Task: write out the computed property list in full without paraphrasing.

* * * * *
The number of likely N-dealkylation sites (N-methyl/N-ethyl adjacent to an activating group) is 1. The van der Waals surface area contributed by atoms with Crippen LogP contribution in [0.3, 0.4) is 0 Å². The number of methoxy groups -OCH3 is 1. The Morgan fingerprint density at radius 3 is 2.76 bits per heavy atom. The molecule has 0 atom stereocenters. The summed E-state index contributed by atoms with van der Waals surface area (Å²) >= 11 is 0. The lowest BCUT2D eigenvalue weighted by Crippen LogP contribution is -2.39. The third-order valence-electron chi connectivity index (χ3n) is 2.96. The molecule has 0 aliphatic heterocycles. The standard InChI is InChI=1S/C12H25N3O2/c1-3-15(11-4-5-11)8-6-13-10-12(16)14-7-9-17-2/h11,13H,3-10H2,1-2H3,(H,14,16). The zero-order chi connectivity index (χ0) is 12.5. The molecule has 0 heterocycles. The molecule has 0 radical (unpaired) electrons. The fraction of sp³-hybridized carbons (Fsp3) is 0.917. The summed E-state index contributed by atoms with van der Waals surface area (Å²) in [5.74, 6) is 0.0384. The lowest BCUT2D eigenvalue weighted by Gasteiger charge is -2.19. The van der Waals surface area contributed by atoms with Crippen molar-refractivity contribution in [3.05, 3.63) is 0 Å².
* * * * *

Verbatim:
The number of likely N-dealkylation sites (N-methyl/N-ethyl adjacent to an activating group) is 1. The van der Waals surface area contributed by atoms with Crippen LogP contribution in [0.3, 0.4) is 0 Å². The number of methoxy groups -OCH3 is 1. The Morgan fingerprint density at radius 3 is 2.76 bits per heavy atom. The molecule has 0 atom stereocenters. The summed E-state index contributed by atoms with van der Waals surface area (Å²) >= 11 is 0. The lowest BCUT2D eigenvalue weighted by Crippen LogP contribution is -2.39. The third-order valence-electron chi connectivity index (χ3n) is 2.96. The molecule has 0 aliphatic heterocycles. The standard InChI is InChI=1S/C12H25N3O2/c1-3-15(11-4-5-11)8-6-13-10-12(16)14-7-9-17-2/h11,13H,3-10H2,1-2H3,(H,14,16). The zero-order chi connectivity index (χ0) is 12.5. The molecule has 0 heterocycles. The molecule has 0 radical (unpaired) electrons. The fraction of sp³-hybridized carbons (Fsp3) is 0.917. The summed E-state index contributed by atoms with van der Waals surface area (Å²) in [5.74, 6) is 0.0384. The lowest BCUT2D eigenvalue weighted by Gasteiger charge is -2.19. The van der Waals surface area contributed by atoms with Crippen molar-refractivity contribution in [3.05, 3.63) is 0 Å².